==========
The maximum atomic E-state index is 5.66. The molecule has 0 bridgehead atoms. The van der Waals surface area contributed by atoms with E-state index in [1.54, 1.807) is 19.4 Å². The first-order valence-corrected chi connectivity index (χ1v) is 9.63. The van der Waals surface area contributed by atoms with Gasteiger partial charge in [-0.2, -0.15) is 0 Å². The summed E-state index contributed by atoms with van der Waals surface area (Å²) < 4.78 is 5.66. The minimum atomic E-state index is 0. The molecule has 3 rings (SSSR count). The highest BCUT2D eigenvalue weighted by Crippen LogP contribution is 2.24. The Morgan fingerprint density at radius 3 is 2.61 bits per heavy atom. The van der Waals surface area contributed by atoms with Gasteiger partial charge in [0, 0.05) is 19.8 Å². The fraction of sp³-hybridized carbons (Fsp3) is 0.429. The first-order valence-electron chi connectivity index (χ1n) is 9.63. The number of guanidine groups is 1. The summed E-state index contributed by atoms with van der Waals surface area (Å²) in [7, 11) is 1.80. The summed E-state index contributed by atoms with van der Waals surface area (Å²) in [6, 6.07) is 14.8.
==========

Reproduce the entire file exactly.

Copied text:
The maximum atomic E-state index is 5.66. The molecule has 0 bridgehead atoms. The van der Waals surface area contributed by atoms with E-state index in [1.54, 1.807) is 19.4 Å². The first-order valence-corrected chi connectivity index (χ1v) is 9.63. The van der Waals surface area contributed by atoms with Gasteiger partial charge in [-0.2, -0.15) is 0 Å². The summed E-state index contributed by atoms with van der Waals surface area (Å²) < 4.78 is 5.66. The minimum atomic E-state index is 0. The molecule has 3 rings (SSSR count). The highest BCUT2D eigenvalue weighted by Crippen LogP contribution is 2.24. The Morgan fingerprint density at radius 3 is 2.61 bits per heavy atom. The van der Waals surface area contributed by atoms with Gasteiger partial charge in [0, 0.05) is 19.8 Å². The fraction of sp³-hybridized carbons (Fsp3) is 0.429. The first-order valence-electron chi connectivity index (χ1n) is 9.63. The number of guanidine groups is 1. The summed E-state index contributed by atoms with van der Waals surface area (Å²) in [7, 11) is 1.80. The summed E-state index contributed by atoms with van der Waals surface area (Å²) in [6, 6.07) is 14.8.